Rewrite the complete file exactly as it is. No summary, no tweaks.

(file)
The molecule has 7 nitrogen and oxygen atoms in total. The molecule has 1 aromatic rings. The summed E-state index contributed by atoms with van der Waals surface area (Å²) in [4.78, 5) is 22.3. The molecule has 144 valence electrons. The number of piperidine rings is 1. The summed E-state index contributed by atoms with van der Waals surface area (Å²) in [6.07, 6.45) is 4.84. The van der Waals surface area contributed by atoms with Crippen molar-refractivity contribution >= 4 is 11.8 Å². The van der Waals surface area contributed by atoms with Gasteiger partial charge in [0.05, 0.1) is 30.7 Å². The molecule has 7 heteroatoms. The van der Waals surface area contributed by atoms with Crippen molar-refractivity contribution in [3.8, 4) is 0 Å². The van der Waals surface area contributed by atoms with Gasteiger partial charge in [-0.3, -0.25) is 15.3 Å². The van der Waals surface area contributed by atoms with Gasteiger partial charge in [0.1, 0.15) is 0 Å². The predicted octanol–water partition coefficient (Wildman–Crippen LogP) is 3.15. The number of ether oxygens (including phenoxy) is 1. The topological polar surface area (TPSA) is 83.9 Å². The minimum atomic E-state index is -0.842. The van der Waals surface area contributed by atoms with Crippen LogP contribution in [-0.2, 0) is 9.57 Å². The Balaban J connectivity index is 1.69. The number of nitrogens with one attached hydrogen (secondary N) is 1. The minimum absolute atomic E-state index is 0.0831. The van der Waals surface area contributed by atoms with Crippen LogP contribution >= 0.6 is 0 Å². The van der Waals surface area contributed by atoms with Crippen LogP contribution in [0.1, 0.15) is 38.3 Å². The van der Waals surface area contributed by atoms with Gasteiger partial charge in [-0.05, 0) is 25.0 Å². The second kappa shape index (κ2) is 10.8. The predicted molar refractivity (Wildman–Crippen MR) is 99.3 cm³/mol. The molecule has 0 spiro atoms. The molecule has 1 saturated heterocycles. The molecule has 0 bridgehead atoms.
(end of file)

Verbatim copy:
The molecule has 7 nitrogen and oxygen atoms in total. The molecule has 1 aromatic rings. The summed E-state index contributed by atoms with van der Waals surface area (Å²) in [4.78, 5) is 22.3. The molecule has 144 valence electrons. The number of piperidine rings is 1. The summed E-state index contributed by atoms with van der Waals surface area (Å²) in [6.07, 6.45) is 4.84. The van der Waals surface area contributed by atoms with Crippen molar-refractivity contribution >= 4 is 11.8 Å². The van der Waals surface area contributed by atoms with Gasteiger partial charge in [0.05, 0.1) is 30.7 Å². The molecule has 7 heteroatoms. The van der Waals surface area contributed by atoms with Crippen molar-refractivity contribution in [3.8, 4) is 0 Å². The van der Waals surface area contributed by atoms with Gasteiger partial charge in [-0.3, -0.25) is 15.3 Å². The van der Waals surface area contributed by atoms with Gasteiger partial charge in [0.1, 0.15) is 0 Å². The predicted octanol–water partition coefficient (Wildman–Crippen LogP) is 3.15. The number of ether oxygens (including phenoxy) is 1. The topological polar surface area (TPSA) is 83.9 Å². The minimum atomic E-state index is -0.842. The van der Waals surface area contributed by atoms with Crippen LogP contribution in [-0.2, 0) is 9.57 Å². The Balaban J connectivity index is 1.69. The number of nitrogens with one attached hydrogen (secondary N) is 1. The minimum absolute atomic E-state index is 0.0831. The van der Waals surface area contributed by atoms with Crippen LogP contribution >= 0.6 is 0 Å². The van der Waals surface area contributed by atoms with Crippen LogP contribution in [0.1, 0.15) is 38.3 Å². The van der Waals surface area contributed by atoms with Gasteiger partial charge in [-0.05, 0) is 25.0 Å². The second kappa shape index (κ2) is 10.8. The predicted molar refractivity (Wildman–Crippen MR) is 99.3 cm³/mol. The molecule has 0 spiro atoms. The molecule has 1 saturated heterocycles. The molecule has 0 bridgehead atoms.